For the 2018 World Cup in Russia, FIFA sold 40,000 tickets to Chinese fans, while Chinese media reported that 60,000 had traveled there. According to Russian figures, around 100,000 visitors came from China during the tournament.

“The World Cup is poorer for that. I think it’s good that Chinese people could share the party atmosphere with other people from all over the world. I think that’s something that’s badly needed now, but it’s not going to happen to the extent that it has in the past,” Wilson says.

Make no mistake, China wanted to be at this World Cup – the first full qualifying campaign since the country’s giant stride towards its goal of becoming a ‘world football superpower’ by 2050. It gave itself every chance to qualify and pursued a controversial naturalization policy, with several Brazilians representing China and also pausing the Chinese Super League (CSL) to allow for national training camps.

Qualifying hopes ended with a 3-1 defeat by Vietnam in February, in what netizens branded a national embarrassment. It was the first time China had lost to its Southeast Asian neighbors and Li Xiaopeng, China’s fourth qualifying campaign head coach, apologized afterwards.

If anything, Chinese football has been in decline since the 2018 World Cup.

Just two players from CSL clubs (South Korea’s Son Jun-ho, who plays for Shandong Taishan, and Cameroonian striker Christian Bassogog from Shanghai Shenhua) will be in Qatar, with fewer than nine in Russia – a clear sign of how progress is heading into the got stuck.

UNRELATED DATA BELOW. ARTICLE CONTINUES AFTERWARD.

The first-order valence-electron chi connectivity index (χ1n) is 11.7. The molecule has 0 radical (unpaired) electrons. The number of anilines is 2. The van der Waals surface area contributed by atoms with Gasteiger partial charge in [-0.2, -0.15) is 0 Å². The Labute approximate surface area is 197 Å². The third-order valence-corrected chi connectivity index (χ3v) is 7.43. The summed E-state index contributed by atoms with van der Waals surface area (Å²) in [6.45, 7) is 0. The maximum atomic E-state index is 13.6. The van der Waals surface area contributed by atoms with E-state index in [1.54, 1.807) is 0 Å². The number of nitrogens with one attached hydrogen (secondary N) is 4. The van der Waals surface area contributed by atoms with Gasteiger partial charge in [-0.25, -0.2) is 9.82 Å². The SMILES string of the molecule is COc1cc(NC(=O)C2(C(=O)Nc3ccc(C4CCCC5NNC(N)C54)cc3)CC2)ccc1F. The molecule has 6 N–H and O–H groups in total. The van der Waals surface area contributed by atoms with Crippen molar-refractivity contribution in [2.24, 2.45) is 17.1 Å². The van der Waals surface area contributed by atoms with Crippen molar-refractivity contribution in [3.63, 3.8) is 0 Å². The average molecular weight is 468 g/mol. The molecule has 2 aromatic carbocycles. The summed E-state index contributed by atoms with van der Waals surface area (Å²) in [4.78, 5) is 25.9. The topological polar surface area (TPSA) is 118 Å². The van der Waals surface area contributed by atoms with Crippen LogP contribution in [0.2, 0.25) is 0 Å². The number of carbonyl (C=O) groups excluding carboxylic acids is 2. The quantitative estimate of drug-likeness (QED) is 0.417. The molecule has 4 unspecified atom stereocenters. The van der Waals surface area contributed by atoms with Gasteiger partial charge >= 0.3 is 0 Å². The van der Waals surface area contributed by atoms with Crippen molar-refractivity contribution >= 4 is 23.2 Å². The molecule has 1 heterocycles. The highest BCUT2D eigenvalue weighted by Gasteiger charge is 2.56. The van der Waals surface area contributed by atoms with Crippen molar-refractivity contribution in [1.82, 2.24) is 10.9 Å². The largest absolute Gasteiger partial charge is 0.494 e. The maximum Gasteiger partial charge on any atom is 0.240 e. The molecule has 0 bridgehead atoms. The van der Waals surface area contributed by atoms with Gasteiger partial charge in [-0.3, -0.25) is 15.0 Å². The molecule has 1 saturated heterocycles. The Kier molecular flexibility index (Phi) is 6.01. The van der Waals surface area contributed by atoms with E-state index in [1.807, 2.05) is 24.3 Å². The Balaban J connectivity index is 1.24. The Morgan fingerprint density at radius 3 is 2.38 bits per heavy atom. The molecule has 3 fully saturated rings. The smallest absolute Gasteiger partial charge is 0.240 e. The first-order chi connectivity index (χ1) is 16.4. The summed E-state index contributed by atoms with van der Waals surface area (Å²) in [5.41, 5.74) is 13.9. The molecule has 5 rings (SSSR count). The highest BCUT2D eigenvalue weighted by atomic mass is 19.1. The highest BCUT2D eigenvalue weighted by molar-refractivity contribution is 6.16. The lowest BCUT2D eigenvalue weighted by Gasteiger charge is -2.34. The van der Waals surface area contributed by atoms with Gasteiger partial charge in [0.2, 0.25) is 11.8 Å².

The CSL has seen an exodus of foreign talent that began even before the coronavirus pandemic.

Some CSL players at the 2018 World Cup were among the influx of star names that followed the flow of investment into Chinese football that began in 2016.

“In the last five years, we’ve really seen the boom of Chinese football and everything related to Chinese football, 2016, 2017 and maybe even 2018, with a huge rise of football and Chinese Super League and money,” he says Chinese sports watcher Mark Dreyer.

“Then we saw bankruptcy very quickly too, with teams, including Super League teams, not just lower-league teams, going bankrupt, which is at an unthinkable level compared to other footballing countries, the number of teams that have gone are out of business in such a short time.”

Champion Jiangsu Suning, funded by the eponymous e-commerce giant, collapsed just months after winning the 2020 CSL title due to its owner’s financial woes, while Tianjin Quanjian was already gone and owner Quanjian was embroiled in allegations of a pyramid scheme.

Just this month, it was reported that Hebei FC could be the next CSL team to pull out due to financial issues, which players have complained about not being paid.

Even before COVID-19, money started falling out of the game and club owners like Evergrande Group have seen their pockets hit.

“There is no longer the same political priority that we saw from 2015 onwards. Yes, [President] Xi Jinping is known as a football fan, but for as long as I can remember we haven’t even heard him talk about football,” says Dreyer.